'What's your f**king name' stalker loses court appeal

A CALOUNDRA man who argued his conviction of stalking and $2000 fine was "manifestly excessive" has lost his Supreme Court appeal.

David Merton George Cox was convicted of stalking in the Maroochydore District Court on March 31, 2015, after a four-day trial.

The court documents showed the stalking charge arose after Mr Cox approached a housekeeper at the Caloundra resort where he was living on three separate occasions.

Mr Cox had seen the housekeeper talking about him to another colleague and apparently took offence and called out: "Are you talking about me?"

When the woman turned her back on him, he swore at her to the effect of "what's your f**king name."

This formed the basis for the "first incident".

The second incident happened the same day when the woman saw Mr Cox approach her again and ask: "What's your f**king name? Who are you? You've been talking about me."

This "unsettled the complainant" who was "heard to yelp" and raced back into another room.

The third incident occurred eight days later when the housekeeper was exiting a lift and saw Mr Cox barring her way. He again said, "What's your f**king name? Who are you?" and stopped her from exiting the lift for a total of about 30 seconds.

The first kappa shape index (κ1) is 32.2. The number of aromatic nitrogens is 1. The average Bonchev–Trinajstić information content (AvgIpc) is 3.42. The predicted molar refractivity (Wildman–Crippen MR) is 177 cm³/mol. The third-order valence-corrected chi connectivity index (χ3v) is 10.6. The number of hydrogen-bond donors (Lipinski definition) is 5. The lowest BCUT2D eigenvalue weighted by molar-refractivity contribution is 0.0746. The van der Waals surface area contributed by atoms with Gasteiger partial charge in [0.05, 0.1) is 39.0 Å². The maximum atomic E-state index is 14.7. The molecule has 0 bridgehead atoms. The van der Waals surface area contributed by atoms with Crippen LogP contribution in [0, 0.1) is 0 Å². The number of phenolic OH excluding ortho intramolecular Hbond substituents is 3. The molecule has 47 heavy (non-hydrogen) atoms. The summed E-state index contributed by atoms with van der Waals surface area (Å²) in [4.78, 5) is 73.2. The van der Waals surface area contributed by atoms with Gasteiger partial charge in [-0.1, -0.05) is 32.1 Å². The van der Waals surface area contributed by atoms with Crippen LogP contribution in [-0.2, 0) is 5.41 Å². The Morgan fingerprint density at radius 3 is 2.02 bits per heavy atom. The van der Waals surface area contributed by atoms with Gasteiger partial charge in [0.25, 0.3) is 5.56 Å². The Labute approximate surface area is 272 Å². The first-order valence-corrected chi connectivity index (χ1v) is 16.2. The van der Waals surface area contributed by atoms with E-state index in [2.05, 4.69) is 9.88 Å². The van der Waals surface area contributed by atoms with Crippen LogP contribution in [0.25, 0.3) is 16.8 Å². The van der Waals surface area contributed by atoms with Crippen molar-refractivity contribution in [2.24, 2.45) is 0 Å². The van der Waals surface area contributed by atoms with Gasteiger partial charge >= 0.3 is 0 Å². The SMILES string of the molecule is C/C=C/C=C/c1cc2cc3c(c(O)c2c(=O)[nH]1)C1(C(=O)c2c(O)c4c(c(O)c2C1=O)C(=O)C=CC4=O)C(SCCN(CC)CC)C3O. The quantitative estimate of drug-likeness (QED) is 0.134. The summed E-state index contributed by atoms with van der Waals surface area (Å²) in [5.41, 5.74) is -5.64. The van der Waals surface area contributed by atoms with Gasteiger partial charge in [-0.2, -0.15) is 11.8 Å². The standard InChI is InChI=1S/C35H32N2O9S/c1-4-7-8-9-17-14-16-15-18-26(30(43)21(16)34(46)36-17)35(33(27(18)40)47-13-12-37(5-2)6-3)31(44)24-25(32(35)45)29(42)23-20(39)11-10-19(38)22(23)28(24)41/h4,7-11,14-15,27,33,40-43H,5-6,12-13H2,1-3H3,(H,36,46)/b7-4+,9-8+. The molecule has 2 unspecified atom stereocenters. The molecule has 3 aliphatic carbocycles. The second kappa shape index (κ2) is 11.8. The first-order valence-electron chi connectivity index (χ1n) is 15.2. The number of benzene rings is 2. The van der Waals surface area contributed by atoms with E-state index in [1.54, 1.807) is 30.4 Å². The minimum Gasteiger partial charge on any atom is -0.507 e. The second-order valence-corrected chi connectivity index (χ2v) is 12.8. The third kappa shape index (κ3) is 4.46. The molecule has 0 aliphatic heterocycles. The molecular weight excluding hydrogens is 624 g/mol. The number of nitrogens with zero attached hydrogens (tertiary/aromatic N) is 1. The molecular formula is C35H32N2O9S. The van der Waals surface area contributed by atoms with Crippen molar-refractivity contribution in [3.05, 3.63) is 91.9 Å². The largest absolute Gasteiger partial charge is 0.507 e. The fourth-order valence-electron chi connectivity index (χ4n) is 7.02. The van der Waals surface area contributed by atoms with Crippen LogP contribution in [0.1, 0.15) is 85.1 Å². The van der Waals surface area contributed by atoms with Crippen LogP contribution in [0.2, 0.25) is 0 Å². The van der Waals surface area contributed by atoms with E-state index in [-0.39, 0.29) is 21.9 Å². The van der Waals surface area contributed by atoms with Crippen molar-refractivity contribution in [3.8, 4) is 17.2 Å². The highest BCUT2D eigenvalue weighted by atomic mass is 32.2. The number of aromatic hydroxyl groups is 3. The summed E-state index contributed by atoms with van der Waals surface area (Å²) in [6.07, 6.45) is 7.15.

She locked herself in a storeroom out of fear.

The court heard the housekeeper had suffered some stress arising out of a marriage breakdown and was on a mental health-care plan.

She denied she had overreacted to the incidents or that the general manager of the resort had encouraged her to go to police to "ramp up the allegations".

The jury agreed with her and found Mr Cox guilty of the stalking charge. The trial judge also found she feared violence from the episode.

Mr Cox was given a $2000 fine as he refused probation and a conviction was recorded. He was also given a restraining order.

He appealed the verdict as he said it was "unreasonable as it could not be supported, having regard to the whole of the evidence".

But in the judgment, handed down on October 7, Judges JA Philippides and JJ Douglas argued this ground "is not made out".

Even though the jury was advised there was "no actual violence, or threats of actual violence", this was not the issue.

Section 359e (1) creates the offence of unlawful stalking and defines it as conduct which is intentionally directed at a person, happens on more than one occasion and included an "intimidating, harassing or threatening act against a person whether or not involving violence or a threat of violence".

Mr Cox, who represented himself in court, made reference to his mental-health issues and asked for "patience, leniency and compassion from the court".

But in dismissing the appeal, the judges said the trial judge was "extremely fair" and the fine of $2000 "can in no way be challenged as manifestly excessive".

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